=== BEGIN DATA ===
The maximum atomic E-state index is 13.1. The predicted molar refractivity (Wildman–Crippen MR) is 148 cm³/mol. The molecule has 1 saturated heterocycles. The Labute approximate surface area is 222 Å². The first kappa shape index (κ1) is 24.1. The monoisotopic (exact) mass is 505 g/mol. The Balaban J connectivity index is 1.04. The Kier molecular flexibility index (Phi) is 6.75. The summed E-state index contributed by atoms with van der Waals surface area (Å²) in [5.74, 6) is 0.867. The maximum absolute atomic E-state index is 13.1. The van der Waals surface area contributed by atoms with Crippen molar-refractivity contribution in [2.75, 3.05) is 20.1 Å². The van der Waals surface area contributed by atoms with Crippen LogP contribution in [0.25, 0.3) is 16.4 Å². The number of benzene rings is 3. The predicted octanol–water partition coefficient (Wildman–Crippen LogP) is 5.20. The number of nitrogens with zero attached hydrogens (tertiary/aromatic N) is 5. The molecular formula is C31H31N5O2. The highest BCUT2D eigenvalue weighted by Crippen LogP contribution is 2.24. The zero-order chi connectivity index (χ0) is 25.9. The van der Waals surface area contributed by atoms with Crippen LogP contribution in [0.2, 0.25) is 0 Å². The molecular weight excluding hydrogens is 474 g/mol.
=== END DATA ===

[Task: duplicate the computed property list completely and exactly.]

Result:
The maximum atomic E-state index is 13.1. The predicted molar refractivity (Wildman–Crippen MR) is 148 cm³/mol. The molecule has 1 saturated heterocycles. The Labute approximate surface area is 222 Å². The first kappa shape index (κ1) is 24.1. The monoisotopic (exact) mass is 505 g/mol. The Balaban J connectivity index is 1.04. The Kier molecular flexibility index (Phi) is 6.75. The summed E-state index contributed by atoms with van der Waals surface area (Å²) in [5.74, 6) is 0.867. The maximum absolute atomic E-state index is 13.1. The van der Waals surface area contributed by atoms with Crippen molar-refractivity contribution in [2.75, 3.05) is 20.1 Å². The van der Waals surface area contributed by atoms with Crippen LogP contribution in [0.25, 0.3) is 16.4 Å². The number of benzene rings is 3. The predicted octanol–water partition coefficient (Wildman–Crippen LogP) is 5.20. The number of nitrogens with zero attached hydrogens (tertiary/aromatic N) is 5. The molecular formula is C31H31N5O2. The highest BCUT2D eigenvalue weighted by Crippen LogP contribution is 2.24. The zero-order chi connectivity index (χ0) is 25.9. The van der Waals surface area contributed by atoms with Crippen LogP contribution in [0.2, 0.25) is 0 Å². The molecular weight excluding hydrogens is 474 g/mol.